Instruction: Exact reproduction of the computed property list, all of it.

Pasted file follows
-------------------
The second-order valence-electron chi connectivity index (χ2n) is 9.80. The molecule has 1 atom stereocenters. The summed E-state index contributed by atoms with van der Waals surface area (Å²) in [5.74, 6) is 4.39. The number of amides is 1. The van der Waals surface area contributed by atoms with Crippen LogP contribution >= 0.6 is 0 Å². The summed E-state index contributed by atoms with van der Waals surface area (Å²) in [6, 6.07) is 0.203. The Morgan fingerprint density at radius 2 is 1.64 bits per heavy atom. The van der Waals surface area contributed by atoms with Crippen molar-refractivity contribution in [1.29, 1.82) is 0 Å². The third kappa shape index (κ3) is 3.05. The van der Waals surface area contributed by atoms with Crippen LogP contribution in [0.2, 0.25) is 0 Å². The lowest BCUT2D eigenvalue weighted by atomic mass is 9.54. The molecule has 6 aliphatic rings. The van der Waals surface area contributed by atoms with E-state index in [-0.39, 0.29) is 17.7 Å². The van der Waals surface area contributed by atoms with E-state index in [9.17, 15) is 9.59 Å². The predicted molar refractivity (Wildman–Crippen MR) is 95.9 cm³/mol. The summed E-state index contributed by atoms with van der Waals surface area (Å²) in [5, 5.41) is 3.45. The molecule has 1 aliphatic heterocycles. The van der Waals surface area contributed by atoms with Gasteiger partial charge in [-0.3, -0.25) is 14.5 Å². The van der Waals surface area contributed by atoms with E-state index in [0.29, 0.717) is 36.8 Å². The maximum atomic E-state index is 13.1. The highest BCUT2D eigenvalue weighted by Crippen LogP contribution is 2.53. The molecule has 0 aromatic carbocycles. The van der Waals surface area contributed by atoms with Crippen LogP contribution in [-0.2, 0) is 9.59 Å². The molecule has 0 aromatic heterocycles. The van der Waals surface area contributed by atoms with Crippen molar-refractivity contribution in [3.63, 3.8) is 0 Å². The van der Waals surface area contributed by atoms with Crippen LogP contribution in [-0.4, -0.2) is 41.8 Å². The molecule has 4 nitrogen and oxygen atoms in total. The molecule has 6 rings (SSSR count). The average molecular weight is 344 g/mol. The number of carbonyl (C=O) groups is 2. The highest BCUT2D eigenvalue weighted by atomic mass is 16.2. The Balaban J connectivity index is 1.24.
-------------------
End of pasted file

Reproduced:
The second-order valence-electron chi connectivity index (χ2n) is 9.80. The molecule has 1 atom stereocenters. The summed E-state index contributed by atoms with van der Waals surface area (Å²) in [5.74, 6) is 4.39. The number of amides is 1. The van der Waals surface area contributed by atoms with Crippen LogP contribution >= 0.6 is 0 Å². The summed E-state index contributed by atoms with van der Waals surface area (Å²) in [6, 6.07) is 0.203. The Morgan fingerprint density at radius 2 is 1.64 bits per heavy atom. The van der Waals surface area contributed by atoms with Crippen molar-refractivity contribution in [1.29, 1.82) is 0 Å². The third kappa shape index (κ3) is 3.05. The van der Waals surface area contributed by atoms with Crippen LogP contribution in [0.2, 0.25) is 0 Å². The lowest BCUT2D eigenvalue weighted by atomic mass is 9.54. The molecule has 6 aliphatic rings. The van der Waals surface area contributed by atoms with E-state index in [-0.39, 0.29) is 17.7 Å². The van der Waals surface area contributed by atoms with E-state index in [9.17, 15) is 9.59 Å². The predicted molar refractivity (Wildman–Crippen MR) is 95.9 cm³/mol. The summed E-state index contributed by atoms with van der Waals surface area (Å²) in [5, 5.41) is 3.45. The molecule has 1 aliphatic heterocycles. The van der Waals surface area contributed by atoms with Gasteiger partial charge in [-0.3, -0.25) is 14.5 Å². The van der Waals surface area contributed by atoms with E-state index in [0.29, 0.717) is 36.8 Å². The maximum atomic E-state index is 13.1. The highest BCUT2D eigenvalue weighted by Crippen LogP contribution is 2.53. The molecule has 0 aromatic carbocycles. The van der Waals surface area contributed by atoms with Crippen LogP contribution in [-0.2, 0) is 9.59 Å². The molecule has 0 aromatic heterocycles. The van der Waals surface area contributed by atoms with Crippen molar-refractivity contribution in [3.63, 3.8) is 0 Å². The van der Waals surface area contributed by atoms with Crippen LogP contribution in [-0.4, -0.2) is 41.8 Å². The molecule has 4 nitrogen and oxygen atoms in total. The molecule has 6 rings (SSSR count). The average molecular weight is 344 g/mol. The number of carbonyl (C=O) groups is 2. The highest BCUT2D eigenvalue weighted by atomic mass is 16.2. The Balaban J connectivity index is 1.24.